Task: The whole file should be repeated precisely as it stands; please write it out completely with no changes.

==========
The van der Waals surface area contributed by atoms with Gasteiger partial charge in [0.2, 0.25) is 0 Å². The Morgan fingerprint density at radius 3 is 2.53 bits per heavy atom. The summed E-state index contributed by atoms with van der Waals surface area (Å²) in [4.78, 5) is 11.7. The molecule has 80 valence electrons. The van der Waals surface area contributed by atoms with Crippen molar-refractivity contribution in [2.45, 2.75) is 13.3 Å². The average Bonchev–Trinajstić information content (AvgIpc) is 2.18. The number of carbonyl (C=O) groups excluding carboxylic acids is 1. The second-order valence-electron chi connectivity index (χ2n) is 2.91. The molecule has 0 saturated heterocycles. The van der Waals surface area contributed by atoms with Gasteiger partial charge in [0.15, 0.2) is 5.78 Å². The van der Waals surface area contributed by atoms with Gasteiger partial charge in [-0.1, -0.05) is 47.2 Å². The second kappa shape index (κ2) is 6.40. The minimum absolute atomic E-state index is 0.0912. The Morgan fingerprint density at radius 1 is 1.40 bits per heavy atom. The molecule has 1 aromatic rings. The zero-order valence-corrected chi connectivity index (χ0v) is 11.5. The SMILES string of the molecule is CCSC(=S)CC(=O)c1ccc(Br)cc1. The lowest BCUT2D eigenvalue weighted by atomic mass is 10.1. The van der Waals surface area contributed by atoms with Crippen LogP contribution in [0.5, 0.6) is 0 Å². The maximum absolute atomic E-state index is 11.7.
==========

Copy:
The van der Waals surface area contributed by atoms with Gasteiger partial charge in [0.2, 0.25) is 0 Å². The Morgan fingerprint density at radius 3 is 2.53 bits per heavy atom. The summed E-state index contributed by atoms with van der Waals surface area (Å²) in [4.78, 5) is 11.7. The molecule has 80 valence electrons. The van der Waals surface area contributed by atoms with Crippen molar-refractivity contribution in [2.45, 2.75) is 13.3 Å². The average Bonchev–Trinajstić information content (AvgIpc) is 2.18. The number of carbonyl (C=O) groups excluding carboxylic acids is 1. The second-order valence-electron chi connectivity index (χ2n) is 2.91. The molecule has 0 saturated heterocycles. The van der Waals surface area contributed by atoms with Gasteiger partial charge in [0.15, 0.2) is 5.78 Å². The van der Waals surface area contributed by atoms with Gasteiger partial charge in [-0.1, -0.05) is 47.2 Å². The second kappa shape index (κ2) is 6.40. The minimum absolute atomic E-state index is 0.0912. The Morgan fingerprint density at radius 1 is 1.40 bits per heavy atom. The molecule has 1 aromatic rings. The zero-order valence-corrected chi connectivity index (χ0v) is 11.5. The SMILES string of the molecule is CCSC(=S)CC(=O)c1ccc(Br)cc1. The lowest BCUT2D eigenvalue weighted by atomic mass is 10.1. The van der Waals surface area contributed by atoms with Crippen LogP contribution in [0.5, 0.6) is 0 Å². The maximum absolute atomic E-state index is 11.7.